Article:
In addition to highlighting antisemitism that some on the right have attempted to ignore, former President Donald Trump's meeting with Kanye West and Nick Fuentes may have hindered the mainstream influence of Christian nationalism.

Trump met with Ye and Fuentes, a white supremacist and Christian nationalist known for sharing racist and antisemitic views, at Mar-a-Lago on Nov. 22. The former president later denied knowing anything about Fuentes, but weeks before the meeting Ye had also received criticism for his own antisemitic comments, including saying he was going to go "death con 3 on JEWISH PEOPLE."

Ye's antisemitism persisted, encouraged by the attention the meeting with Trump received. The rapper joined Fuentes on Alex Jones's Infowars show on Dec. 1, when he glorified Adolf Hitler and dismissed the Holocaust, Business Insider India reported.

Some conservatives and Christian nationalists have been forced to face a side of the movement they had preferred to deny because of Ye's work with Fuentes, meetings with Trump, and the way in which he has previously been embraced by others on the right, including Tucker Carlson of Fox News and GOP members of the House Judiciary Committee.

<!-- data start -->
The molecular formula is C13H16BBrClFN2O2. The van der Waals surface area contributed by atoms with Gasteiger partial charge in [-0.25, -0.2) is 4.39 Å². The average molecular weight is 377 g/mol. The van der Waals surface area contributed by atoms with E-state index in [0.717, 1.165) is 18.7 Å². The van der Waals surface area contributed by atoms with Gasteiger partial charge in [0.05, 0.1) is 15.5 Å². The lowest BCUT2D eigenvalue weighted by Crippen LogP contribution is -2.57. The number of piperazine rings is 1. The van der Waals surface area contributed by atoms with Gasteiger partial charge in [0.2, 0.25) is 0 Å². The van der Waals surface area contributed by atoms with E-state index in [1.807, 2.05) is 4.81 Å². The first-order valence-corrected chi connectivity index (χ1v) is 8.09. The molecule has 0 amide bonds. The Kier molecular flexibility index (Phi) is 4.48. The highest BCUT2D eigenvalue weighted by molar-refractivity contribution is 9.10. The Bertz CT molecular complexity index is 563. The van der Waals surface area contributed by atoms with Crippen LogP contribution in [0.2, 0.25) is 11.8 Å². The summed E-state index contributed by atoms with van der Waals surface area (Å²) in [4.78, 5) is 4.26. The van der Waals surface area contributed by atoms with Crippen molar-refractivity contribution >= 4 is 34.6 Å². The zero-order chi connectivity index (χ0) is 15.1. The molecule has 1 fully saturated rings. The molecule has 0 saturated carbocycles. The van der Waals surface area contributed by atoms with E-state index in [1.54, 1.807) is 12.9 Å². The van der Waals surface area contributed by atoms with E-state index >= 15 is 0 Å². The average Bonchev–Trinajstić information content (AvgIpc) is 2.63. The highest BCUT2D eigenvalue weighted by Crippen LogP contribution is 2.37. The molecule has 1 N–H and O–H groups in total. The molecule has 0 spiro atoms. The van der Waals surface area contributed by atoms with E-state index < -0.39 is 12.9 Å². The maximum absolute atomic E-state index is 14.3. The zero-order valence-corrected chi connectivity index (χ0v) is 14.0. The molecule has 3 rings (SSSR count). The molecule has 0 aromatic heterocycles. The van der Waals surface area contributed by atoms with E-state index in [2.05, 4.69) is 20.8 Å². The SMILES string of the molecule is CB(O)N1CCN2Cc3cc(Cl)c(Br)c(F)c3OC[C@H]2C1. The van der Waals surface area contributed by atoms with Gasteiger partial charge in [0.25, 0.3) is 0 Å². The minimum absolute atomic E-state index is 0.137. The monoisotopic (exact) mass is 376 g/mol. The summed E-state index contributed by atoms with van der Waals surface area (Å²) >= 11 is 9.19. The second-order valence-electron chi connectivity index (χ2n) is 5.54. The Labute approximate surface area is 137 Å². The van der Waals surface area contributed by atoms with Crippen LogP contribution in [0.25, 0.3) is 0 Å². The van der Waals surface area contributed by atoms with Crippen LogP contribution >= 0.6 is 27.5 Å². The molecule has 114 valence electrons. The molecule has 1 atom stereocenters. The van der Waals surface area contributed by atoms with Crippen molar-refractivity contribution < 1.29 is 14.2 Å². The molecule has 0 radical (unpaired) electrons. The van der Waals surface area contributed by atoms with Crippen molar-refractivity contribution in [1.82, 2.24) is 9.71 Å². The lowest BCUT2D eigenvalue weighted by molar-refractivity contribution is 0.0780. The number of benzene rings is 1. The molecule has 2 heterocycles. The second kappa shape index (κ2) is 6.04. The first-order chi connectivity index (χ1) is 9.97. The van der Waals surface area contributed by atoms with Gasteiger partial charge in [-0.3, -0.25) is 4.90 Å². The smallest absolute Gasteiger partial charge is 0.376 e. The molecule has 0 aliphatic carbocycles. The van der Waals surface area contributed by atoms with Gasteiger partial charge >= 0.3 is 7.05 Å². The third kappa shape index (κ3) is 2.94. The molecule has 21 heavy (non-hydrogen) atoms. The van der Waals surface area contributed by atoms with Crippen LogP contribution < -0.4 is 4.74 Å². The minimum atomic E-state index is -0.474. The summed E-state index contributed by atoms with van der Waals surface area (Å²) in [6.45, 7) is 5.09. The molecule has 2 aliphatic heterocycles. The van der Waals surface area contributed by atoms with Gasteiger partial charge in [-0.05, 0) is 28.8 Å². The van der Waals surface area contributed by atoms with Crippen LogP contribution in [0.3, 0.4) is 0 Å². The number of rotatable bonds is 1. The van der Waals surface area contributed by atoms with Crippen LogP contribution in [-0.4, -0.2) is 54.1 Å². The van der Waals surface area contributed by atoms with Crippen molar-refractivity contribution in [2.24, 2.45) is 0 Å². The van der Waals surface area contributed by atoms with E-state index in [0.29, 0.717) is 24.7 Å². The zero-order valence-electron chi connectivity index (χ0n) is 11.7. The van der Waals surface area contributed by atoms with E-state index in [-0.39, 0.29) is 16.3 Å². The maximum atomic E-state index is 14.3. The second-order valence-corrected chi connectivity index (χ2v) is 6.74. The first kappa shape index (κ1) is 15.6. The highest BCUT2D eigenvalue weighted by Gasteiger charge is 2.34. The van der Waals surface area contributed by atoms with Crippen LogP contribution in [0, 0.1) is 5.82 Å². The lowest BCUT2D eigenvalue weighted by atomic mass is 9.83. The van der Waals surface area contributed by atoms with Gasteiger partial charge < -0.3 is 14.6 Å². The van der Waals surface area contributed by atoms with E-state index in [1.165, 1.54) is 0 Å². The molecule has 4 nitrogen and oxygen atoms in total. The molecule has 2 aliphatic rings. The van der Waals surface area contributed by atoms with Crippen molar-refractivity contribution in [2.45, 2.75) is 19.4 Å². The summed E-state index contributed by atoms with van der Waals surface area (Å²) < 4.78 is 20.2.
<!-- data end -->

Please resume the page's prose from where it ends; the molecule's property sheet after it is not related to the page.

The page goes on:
Christian nationalism is essentially the idea that Christianity and the US are intrinsically linked and that religion should have a privileged position in American society.

Further study has revealed strong links between Trump supporters and proponents of Christian nationalism, antisemitism, and QAnon. Additionally, the founder of Gab, Andrew Torba, issued a how-to manual on Christian nationalism in September that was rife with antisemitism.

Rep. Marjorie Taylor Greene of Georgia publicly denounced Fuentes despite the fact that she herself has been accused of antisemitism and even attended an event with him earlier this year, highlighting the division among Christian nationalists about Jews.

The fact that Greene rejected Fuentes was particularly noteworthy because it made her face a side of Christian nationalism she had previously refused to accept.

But Fuentes and Ye, empowered by a high-profile meeting with the former president, have made those connections much harder to ignore and could help deter conservative Christians who may otherwise have been intrigued by the movement.

Christian nationalism as a concept is still in historical decline, but if more far-right figures continue to highlight its worst aspects, it may endanger its current resurgence and influence in mainstream politics.

Donald Trump
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